A Flower-Filled Wedding at a 17th-Century Palace in Lisbon, Portugal
In December 2014, Emily Sena convinced her colleagues to head out for a drink at the bar where her younger sister worked, and, while buying a round of Jaegerbombs, she struck up a conversation with Scott Dyett. Though they hit it off, Emily hesitated to show too much interest in front of her coworkers—until Scott left without saying goodbye. She asked a friend of Scott's, who was still at the bar, to pass her phone number along, and when Scott called a week later, the two "started chatting," they say—"a lot." Chatting turned into dating, which culminated in an engagement in February 2017 on a beach in Hoi An, Vietnam. As the couple walked along the water, Emily stopped to admire the view; when she turned around, Scott had written "Will you marry me?" in the sand.
For their 157-guest wedding on October 28, 2019, Emily and Scott chose Palácio de Xabregas, a 17th-century palace in Lisbon, Portugal. "It has the largest in situ collection of traditional Portuguese tiles and oozed history," says the couple. "Each room had so much character, was different, and was like no other venue we had ever been to before in our lives." They also appreciated the venue's flexible hours, opting for a 3 p.m. to 2 a.m. timeslot. "My heritage is Zimbabwean, where the party never ends, and Scott loves a late night," says the bride. "We were very keen not to have a venue that kicked us out by midnight."
As for the décor? Navy, orange, and gold tones complemented the venue's striking tilework, while personal touches honored Emily's Zimbabwean background, the couple's love of music festivals, and their relationship with each guest. Their best advice to future brides and grooms? "Enjoy organizing it—we certainly did—and plan your day to be as personal as possible."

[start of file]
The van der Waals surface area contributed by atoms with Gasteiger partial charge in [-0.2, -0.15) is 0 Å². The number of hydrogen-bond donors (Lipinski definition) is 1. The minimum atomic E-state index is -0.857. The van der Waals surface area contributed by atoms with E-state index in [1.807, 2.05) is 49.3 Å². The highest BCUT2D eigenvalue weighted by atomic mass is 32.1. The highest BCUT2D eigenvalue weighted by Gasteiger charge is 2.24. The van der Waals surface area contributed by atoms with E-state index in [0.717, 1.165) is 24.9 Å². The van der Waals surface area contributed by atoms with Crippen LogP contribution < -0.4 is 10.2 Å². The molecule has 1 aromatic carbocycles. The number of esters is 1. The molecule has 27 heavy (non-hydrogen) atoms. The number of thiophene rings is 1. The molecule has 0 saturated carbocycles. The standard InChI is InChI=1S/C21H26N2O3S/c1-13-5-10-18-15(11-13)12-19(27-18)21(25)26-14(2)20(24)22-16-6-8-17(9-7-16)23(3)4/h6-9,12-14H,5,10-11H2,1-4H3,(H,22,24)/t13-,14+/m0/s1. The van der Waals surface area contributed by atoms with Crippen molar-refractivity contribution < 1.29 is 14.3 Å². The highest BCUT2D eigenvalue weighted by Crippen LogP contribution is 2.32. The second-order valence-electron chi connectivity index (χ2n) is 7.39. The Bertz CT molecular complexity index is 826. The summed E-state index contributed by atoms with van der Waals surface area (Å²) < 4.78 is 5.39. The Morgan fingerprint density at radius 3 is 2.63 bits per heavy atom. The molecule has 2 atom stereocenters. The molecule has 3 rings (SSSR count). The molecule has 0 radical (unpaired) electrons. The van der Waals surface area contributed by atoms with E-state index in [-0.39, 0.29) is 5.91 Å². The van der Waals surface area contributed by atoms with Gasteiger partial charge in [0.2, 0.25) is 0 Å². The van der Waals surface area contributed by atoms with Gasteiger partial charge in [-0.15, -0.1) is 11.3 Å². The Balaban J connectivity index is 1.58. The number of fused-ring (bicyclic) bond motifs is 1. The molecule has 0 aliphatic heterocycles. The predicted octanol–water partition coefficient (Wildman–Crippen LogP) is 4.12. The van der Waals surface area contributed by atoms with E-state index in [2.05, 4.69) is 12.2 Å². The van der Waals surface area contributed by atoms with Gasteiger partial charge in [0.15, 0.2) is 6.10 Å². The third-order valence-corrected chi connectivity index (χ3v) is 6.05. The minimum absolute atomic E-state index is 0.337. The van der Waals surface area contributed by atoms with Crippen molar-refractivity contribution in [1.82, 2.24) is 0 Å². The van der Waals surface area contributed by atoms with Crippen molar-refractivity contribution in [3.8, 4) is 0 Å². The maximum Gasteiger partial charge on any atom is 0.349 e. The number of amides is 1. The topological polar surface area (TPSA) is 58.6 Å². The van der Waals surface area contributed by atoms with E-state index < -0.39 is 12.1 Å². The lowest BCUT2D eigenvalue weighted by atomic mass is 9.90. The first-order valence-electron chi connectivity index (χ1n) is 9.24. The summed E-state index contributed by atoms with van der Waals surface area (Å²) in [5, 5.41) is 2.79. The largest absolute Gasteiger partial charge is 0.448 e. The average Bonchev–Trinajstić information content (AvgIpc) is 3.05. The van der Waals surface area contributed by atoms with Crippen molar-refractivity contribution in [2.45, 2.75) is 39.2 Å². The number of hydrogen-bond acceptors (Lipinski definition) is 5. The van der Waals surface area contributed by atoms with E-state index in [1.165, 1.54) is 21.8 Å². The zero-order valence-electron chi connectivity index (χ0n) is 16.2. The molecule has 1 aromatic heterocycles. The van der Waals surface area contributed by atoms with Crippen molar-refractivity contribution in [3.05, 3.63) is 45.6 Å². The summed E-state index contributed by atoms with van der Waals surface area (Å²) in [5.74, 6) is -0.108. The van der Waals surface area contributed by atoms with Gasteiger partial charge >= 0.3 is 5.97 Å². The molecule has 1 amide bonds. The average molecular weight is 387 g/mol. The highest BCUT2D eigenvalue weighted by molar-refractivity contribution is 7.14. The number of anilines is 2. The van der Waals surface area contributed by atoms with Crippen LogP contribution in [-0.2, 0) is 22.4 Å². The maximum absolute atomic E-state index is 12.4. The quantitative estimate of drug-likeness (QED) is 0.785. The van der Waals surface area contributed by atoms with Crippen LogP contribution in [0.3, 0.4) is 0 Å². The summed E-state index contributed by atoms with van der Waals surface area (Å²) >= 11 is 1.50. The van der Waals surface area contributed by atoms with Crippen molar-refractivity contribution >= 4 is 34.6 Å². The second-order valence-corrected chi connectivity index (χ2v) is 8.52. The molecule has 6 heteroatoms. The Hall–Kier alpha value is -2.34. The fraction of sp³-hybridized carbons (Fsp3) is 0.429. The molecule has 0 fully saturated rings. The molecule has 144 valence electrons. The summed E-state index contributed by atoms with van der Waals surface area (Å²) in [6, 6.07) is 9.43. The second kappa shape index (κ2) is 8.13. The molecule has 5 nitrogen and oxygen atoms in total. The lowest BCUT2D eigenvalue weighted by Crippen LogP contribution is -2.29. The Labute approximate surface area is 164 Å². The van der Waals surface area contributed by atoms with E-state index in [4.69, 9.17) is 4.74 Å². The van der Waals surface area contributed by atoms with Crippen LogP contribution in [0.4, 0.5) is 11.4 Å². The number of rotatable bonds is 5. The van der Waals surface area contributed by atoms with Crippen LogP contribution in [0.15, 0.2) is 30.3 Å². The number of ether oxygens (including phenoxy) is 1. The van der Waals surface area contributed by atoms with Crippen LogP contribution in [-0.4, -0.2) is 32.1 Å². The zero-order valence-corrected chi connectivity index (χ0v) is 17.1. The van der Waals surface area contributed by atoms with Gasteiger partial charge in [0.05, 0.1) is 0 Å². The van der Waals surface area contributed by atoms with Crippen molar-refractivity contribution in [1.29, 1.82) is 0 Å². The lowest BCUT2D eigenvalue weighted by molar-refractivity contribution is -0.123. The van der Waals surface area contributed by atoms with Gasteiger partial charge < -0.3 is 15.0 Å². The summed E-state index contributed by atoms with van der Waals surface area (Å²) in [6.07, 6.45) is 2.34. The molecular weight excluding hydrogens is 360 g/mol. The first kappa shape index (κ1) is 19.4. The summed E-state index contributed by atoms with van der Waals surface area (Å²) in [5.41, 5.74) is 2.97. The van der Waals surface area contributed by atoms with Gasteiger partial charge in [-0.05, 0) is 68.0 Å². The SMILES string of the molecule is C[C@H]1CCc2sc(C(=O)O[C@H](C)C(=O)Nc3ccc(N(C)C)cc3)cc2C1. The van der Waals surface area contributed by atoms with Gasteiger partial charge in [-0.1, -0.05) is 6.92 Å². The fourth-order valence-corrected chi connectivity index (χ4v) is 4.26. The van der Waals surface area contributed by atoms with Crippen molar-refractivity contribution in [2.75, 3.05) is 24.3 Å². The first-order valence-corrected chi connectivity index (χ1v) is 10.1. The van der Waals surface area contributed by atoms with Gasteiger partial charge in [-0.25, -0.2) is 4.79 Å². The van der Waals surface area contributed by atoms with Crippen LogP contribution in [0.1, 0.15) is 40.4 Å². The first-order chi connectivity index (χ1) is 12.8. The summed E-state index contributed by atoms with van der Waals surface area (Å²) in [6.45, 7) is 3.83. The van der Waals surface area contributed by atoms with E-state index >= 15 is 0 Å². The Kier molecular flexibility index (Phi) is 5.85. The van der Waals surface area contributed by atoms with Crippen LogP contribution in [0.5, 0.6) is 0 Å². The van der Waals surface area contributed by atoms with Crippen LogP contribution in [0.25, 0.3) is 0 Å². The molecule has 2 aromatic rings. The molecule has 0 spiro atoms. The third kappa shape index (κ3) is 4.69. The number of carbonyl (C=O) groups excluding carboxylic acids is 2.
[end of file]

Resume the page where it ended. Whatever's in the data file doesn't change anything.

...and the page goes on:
Welcome to Portugal
Emily and Scott immediately agreed on Lisbon as the ideal spot for their nuptials, choosing a venue in the heart of town. "We thought it was accessible (it's a small city), and it's our style—food, culture, and scenery," says the couple. "We both love Lisbon and were keen that our wedding gave our guests the opportunity to explore the city."
For their invitations, the couple worked with their friend Lee Dunford to design a music festival-inspired paper suite that included a flyer for the save-the-date and a ticket—complete with QR code—for the invitation. "We love music, festivals, and gigs, and decided to brand the wedding with a festival name," they say. They opted for "Shamisapalooza," combining Emily's given first name, Shamiso, with "palooza,"—"the art," says the couple, "of throwing an extravagant party with a plethora of friends."
Day-of paper goods from Loupaper took a more formal turn with a blue-and-white tiled design, which appeared on the welcome sign, ceremony programs (pictured here), napkin wraps, menus, and confetti bags.
Her Couture Gown
While wedding-dress shopping, Emily was immediately charmed by a bespoke ivory gown with a lace bodice and removable overskirt from Britta Kjerkegaard at The Couture Gallery. "The style was the first I tried on, and then I ended up choosing a slightly different lace for the bodice," she says. "I felt like a million dollars in my dress. The fabric felt beautiful against my skin, and it really flattered my shape." Rubies in her bracelet and earrings matched her engagement ring, while jeweled shoes from David's Bridal and a borrowed hairpiece kept her sparkling from head to toe.
Scott decided on a timeless and traditional outfit. "I wanted a classic black-and-white look," he says. "For the first time, I splashed out on a well-fitted, tailored black suit from Hugo Boss." In a nod to his Scottish background, he chose Black Watch tartan kilts for his ushers and groomsmen and Scottish Spirit tartan kilts—all from Slater Menswear—for his two best men.
Emily and her two bridesmaids spent weeks searching for a gown that fit their requirements, "There's a 12-year age gap between my bridesmaids, [but] they are both very stylish and love fashion, so my main concern was finding a dress they both felt comfortable in," says Emily. In the end, they chose an off-the-rack gown from Reiss. "I really liked the idea of buying a dress that could also be worn at another time, as it didn't look too much like a bridesmaids' dress," says Emily. "The only risk was that, because it was from a high street store, a guest could have turned up in the same one. Luckily, this did not happen."
Emily requested a bouquet that was "elegant and a little wild," and florist Green Pic'k delivered with protea, garden roses, lisianthus, wax flowers, privet berries, eucalyptus, and other blooms hand-tied with silk ribbon.